Furthermore, patients who meet SIRS criteria and are ultimately diagnosed with severe sepsis or even septic shock may not exhibit septic cardiomyopathy. While using standards to identify and quickly evaluate patients with infection is useful, the correlation between defined sepsis and SCM is unclear and warrants future projects. The evaluation of the right ventricle in an otherwise healthy patient with severe sepsis or septic shock may not demonstrate signs of SCM based on anatomy and physiology. Furthermore, additional values traditionally evaluated in patients with SCM may not always correlate with TAPSE values. This includes lactic acidosis and troponin.21 Further studies are warranted to assess the value of TAPSE measurements in select patient populations such as sepsis or SCM. Based on our pilot data, future large-scale studies are needed to evaluate right heart findings in comparison to global cardiac dysfunction in patients with confirmed SCM to better understand the role of TAPSE in this patient population.
This study has several limitations. A small number of patients (24) were enrolled utilizing a convenience sample population. This may have introduced selection bias and decreased validity. A single site was used, and the findings from this site may not be generalizable to other patient populations. SIRS criteria was used to identify patients with sepsis and septic shock. The variability of sepsis and septic shock allows a broad category of patients to be diagnosed with such conditions making it difficult to study the immediate relationship between TAPSE value and outcomes for these patients. Our study did not seek to determine the amount of training required for proficiency in obtaining or interpreting TAPSE values. Measurements may be affected by operator experience leading to a greater impact on a study, especially with a smaller sample size. Interrater reliability was not measured in this study.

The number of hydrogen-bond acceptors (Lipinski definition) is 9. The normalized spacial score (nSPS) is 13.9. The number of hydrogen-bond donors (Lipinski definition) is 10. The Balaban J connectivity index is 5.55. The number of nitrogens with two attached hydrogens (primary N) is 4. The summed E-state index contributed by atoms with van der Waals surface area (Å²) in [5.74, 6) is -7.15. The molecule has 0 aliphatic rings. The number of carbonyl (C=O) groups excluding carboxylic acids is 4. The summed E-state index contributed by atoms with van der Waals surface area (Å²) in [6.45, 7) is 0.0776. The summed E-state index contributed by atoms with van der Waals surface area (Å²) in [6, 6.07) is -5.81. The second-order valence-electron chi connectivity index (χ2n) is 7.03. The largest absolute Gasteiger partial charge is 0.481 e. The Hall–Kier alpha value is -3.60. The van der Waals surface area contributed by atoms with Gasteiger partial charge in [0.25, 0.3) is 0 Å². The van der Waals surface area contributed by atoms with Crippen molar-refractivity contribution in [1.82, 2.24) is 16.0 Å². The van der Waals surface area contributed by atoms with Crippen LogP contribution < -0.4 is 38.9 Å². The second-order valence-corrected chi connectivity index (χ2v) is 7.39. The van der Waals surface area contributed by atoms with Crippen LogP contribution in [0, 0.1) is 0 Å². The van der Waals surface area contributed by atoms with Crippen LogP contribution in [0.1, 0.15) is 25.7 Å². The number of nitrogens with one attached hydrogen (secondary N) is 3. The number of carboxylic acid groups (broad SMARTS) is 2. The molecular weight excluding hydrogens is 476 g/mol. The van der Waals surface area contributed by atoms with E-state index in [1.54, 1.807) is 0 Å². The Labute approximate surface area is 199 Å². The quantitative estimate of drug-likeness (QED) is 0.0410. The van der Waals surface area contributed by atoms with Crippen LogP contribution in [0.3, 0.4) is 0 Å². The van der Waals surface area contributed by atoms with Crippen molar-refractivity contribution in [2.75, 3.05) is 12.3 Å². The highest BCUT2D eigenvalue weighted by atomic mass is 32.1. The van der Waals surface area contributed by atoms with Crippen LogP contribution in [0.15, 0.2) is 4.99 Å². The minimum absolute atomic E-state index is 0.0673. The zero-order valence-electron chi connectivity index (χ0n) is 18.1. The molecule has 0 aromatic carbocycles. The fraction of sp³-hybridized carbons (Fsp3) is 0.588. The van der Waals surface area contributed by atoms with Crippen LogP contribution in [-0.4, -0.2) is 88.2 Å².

Our pilot data did not demonstrate a correlation between severe sepsis or septic shock and TAPSE values. This may be due to several factors including patient comorbidities, strict definitions of sepsis and septic shock, as well as the absence of SCM in patients with sepsis and septic shock. Future large-scale studies are needed to determine if TAPSE can be beneficial in the ED evaluation of patients with concern for SCM.
Section Editor: Matthew Fields, MD
Full text available through open access at http://escholarship.org/uc/uciem_westjem
Address for Correspondence: Shadi Lahham, MD, MS, University of California, Irvine, Department of Emergency Medicine, 333 The City Boulevard West Suite 640, Orange, CA, 92868. Email: email@example.com. 3 / 2020; 21:348 – 352
Submission history: Revision received August 25, 2019; Submitted November 6, 2019; Accepted November 10, 2019
Conflicts of Interest: By the WestJEM article submission agreement, all authors are required to disclose all affiliations, funding sources and financial or management relationships that could be perceived as potential sources of bias. No author has professional or financial relationships with any companies that are relevant to this study. There are no conflicts of interest or sources of funding to declare.